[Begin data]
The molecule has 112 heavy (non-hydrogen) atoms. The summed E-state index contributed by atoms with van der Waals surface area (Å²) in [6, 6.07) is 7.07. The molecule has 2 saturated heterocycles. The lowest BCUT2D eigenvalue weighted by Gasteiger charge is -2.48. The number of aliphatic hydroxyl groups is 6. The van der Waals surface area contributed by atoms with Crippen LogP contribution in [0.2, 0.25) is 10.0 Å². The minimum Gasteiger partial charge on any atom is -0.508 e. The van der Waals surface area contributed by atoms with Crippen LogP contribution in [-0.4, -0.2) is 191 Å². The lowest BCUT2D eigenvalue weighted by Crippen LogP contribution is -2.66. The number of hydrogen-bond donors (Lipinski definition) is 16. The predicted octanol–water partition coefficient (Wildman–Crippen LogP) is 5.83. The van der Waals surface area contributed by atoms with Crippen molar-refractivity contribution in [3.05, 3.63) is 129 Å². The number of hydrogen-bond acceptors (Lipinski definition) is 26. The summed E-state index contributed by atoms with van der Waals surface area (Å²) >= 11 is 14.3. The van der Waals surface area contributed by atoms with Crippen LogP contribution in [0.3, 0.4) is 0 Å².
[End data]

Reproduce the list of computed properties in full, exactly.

The molecule has 112 heavy (non-hydrogen) atoms. The summed E-state index contributed by atoms with van der Waals surface area (Å²) in [6, 6.07) is 7.07. The molecule has 2 saturated heterocycles. The lowest BCUT2D eigenvalue weighted by Gasteiger charge is -2.48. The number of aliphatic hydroxyl groups is 6. The van der Waals surface area contributed by atoms with Crippen LogP contribution in [0.2, 0.25) is 10.0 Å². The minimum Gasteiger partial charge on any atom is -0.508 e. The van der Waals surface area contributed by atoms with Crippen LogP contribution in [-0.4, -0.2) is 191 Å². The lowest BCUT2D eigenvalue weighted by Crippen LogP contribution is -2.66. The number of hydrogen-bond donors (Lipinski definition) is 16. The predicted octanol–water partition coefficient (Wildman–Crippen LogP) is 5.83. The van der Waals surface area contributed by atoms with Crippen molar-refractivity contribution in [3.05, 3.63) is 129 Å². The number of hydrogen-bond acceptors (Lipinski definition) is 26. The summed E-state index contributed by atoms with van der Waals surface area (Å²) >= 11 is 14.3. The van der Waals surface area contributed by atoms with Crippen LogP contribution in [0.3, 0.4) is 0 Å².